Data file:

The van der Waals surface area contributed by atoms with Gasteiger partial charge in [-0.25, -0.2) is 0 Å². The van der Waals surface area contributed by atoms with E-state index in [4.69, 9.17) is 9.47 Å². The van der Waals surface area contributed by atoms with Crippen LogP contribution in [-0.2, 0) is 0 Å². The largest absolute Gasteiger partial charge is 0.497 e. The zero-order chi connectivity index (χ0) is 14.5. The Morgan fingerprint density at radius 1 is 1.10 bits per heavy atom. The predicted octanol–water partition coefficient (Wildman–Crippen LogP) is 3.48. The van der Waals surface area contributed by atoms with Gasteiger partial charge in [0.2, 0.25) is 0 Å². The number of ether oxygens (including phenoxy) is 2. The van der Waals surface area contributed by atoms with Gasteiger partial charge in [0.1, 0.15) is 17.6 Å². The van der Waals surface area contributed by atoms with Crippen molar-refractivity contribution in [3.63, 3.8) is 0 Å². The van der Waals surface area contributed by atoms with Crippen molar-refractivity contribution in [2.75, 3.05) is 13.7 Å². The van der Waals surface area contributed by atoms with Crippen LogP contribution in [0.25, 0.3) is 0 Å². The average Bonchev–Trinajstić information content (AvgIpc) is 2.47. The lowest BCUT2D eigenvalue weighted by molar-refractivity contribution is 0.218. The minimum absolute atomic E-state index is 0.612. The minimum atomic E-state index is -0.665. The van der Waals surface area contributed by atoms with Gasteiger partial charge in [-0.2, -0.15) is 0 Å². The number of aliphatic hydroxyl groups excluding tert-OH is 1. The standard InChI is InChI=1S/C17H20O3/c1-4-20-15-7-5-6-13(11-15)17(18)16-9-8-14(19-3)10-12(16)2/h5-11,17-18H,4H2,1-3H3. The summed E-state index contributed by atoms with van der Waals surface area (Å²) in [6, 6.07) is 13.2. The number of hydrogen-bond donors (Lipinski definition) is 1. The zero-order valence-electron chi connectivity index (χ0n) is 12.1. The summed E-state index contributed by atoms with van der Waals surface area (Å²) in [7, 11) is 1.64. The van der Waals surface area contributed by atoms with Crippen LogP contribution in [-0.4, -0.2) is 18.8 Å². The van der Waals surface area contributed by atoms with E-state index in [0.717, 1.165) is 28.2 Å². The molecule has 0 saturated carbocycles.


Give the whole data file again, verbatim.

The van der Waals surface area contributed by atoms with Gasteiger partial charge in [-0.25, -0.2) is 0 Å². The van der Waals surface area contributed by atoms with E-state index in [4.69, 9.17) is 9.47 Å². The van der Waals surface area contributed by atoms with Crippen LogP contribution in [-0.2, 0) is 0 Å². The largest absolute Gasteiger partial charge is 0.497 e. The zero-order chi connectivity index (χ0) is 14.5. The Morgan fingerprint density at radius 1 is 1.10 bits per heavy atom. The predicted octanol–water partition coefficient (Wildman–Crippen LogP) is 3.48. The van der Waals surface area contributed by atoms with Gasteiger partial charge in [0.2, 0.25) is 0 Å². The number of ether oxygens (including phenoxy) is 2. The van der Waals surface area contributed by atoms with Gasteiger partial charge in [0.1, 0.15) is 17.6 Å². The van der Waals surface area contributed by atoms with Crippen molar-refractivity contribution in [3.63, 3.8) is 0 Å². The van der Waals surface area contributed by atoms with Crippen molar-refractivity contribution in [2.75, 3.05) is 13.7 Å². The van der Waals surface area contributed by atoms with Crippen LogP contribution in [0.25, 0.3) is 0 Å². The average Bonchev–Trinajstić information content (AvgIpc) is 2.47. The lowest BCUT2D eigenvalue weighted by molar-refractivity contribution is 0.218. The minimum absolute atomic E-state index is 0.612. The minimum atomic E-state index is -0.665. The van der Waals surface area contributed by atoms with Gasteiger partial charge in [-0.2, -0.15) is 0 Å². The number of aliphatic hydroxyl groups excluding tert-OH is 1. The standard InChI is InChI=1S/C17H20O3/c1-4-20-15-7-5-6-13(11-15)17(18)16-9-8-14(19-3)10-12(16)2/h5-11,17-18H,4H2,1-3H3. The summed E-state index contributed by atoms with van der Waals surface area (Å²) in [6, 6.07) is 13.2. The number of hydrogen-bond donors (Lipinski definition) is 1. The zero-order valence-electron chi connectivity index (χ0n) is 12.1. The summed E-state index contributed by atoms with van der Waals surface area (Å²) in [7, 11) is 1.64. The van der Waals surface area contributed by atoms with Crippen LogP contribution in [-0.4, -0.2) is 18.8 Å². The van der Waals surface area contributed by atoms with E-state index in [0.717, 1.165) is 28.2 Å². The molecule has 0 saturated carbocycles.